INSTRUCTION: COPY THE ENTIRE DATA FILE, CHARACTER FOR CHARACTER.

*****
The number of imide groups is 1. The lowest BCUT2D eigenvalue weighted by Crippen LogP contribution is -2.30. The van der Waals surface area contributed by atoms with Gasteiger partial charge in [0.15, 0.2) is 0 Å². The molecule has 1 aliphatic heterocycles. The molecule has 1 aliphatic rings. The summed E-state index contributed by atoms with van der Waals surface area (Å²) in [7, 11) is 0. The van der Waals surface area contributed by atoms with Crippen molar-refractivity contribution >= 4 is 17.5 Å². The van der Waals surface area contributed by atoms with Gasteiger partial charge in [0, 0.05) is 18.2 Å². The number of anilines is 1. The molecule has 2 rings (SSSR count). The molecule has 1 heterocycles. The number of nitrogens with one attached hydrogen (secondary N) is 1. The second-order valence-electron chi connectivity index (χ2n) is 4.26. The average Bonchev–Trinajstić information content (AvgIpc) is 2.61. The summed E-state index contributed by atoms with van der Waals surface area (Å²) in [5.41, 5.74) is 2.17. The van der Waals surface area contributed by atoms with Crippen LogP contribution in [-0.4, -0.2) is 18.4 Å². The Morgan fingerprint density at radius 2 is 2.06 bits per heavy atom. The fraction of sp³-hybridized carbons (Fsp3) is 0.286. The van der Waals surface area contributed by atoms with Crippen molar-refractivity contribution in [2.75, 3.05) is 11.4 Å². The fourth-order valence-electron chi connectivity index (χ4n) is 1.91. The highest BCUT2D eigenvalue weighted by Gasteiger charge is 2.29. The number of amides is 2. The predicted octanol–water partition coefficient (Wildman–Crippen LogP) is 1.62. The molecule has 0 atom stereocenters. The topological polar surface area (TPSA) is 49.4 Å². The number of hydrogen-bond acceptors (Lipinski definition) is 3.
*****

The number of imide groups is 1. The lowest BCUT2D eigenvalue weighted by Crippen LogP contribution is -2.30. The van der Waals surface area contributed by atoms with Gasteiger partial charge in [0.15, 0.2) is 0 Å². The molecule has 1 aliphatic heterocycles. The molecule has 1 aliphatic rings. The summed E-state index contributed by atoms with van der Waals surface area (Å²) in [7, 11) is 0. The van der Waals surface area contributed by atoms with Crippen molar-refractivity contribution >= 4 is 17.5 Å². The van der Waals surface area contributed by atoms with Gasteiger partial charge in [0, 0.05) is 18.2 Å². The number of anilines is 1. The molecule has 2 rings (SSSR count). The molecule has 1 heterocycles. The number of nitrogens with one attached hydrogen (secondary N) is 1. The second-order valence-electron chi connectivity index (χ2n) is 4.26. The average Bonchev–Trinajstić information content (AvgIpc) is 2.61. The summed E-state index contributed by atoms with van der Waals surface area (Å²) in [5.41, 5.74) is 2.17. The van der Waals surface area contributed by atoms with Crippen LogP contribution in [-0.4, -0.2) is 18.4 Å². The Morgan fingerprint density at radius 2 is 2.06 bits per heavy atom. The fraction of sp³-hybridized carbons (Fsp3) is 0.286. The van der Waals surface area contributed by atoms with Crippen molar-refractivity contribution in [2.75, 3.05) is 11.4 Å². The fourth-order valence-electron chi connectivity index (χ4n) is 1.91. The highest BCUT2D eigenvalue weighted by Gasteiger charge is 2.29. The number of amides is 2. The predicted octanol–water partition coefficient (Wildman–Crippen LogP) is 1.62. The molecule has 0 atom stereocenters. The topological polar surface area (TPSA) is 49.4 Å². The number of hydrogen-bond acceptors (Lipinski definition) is 3.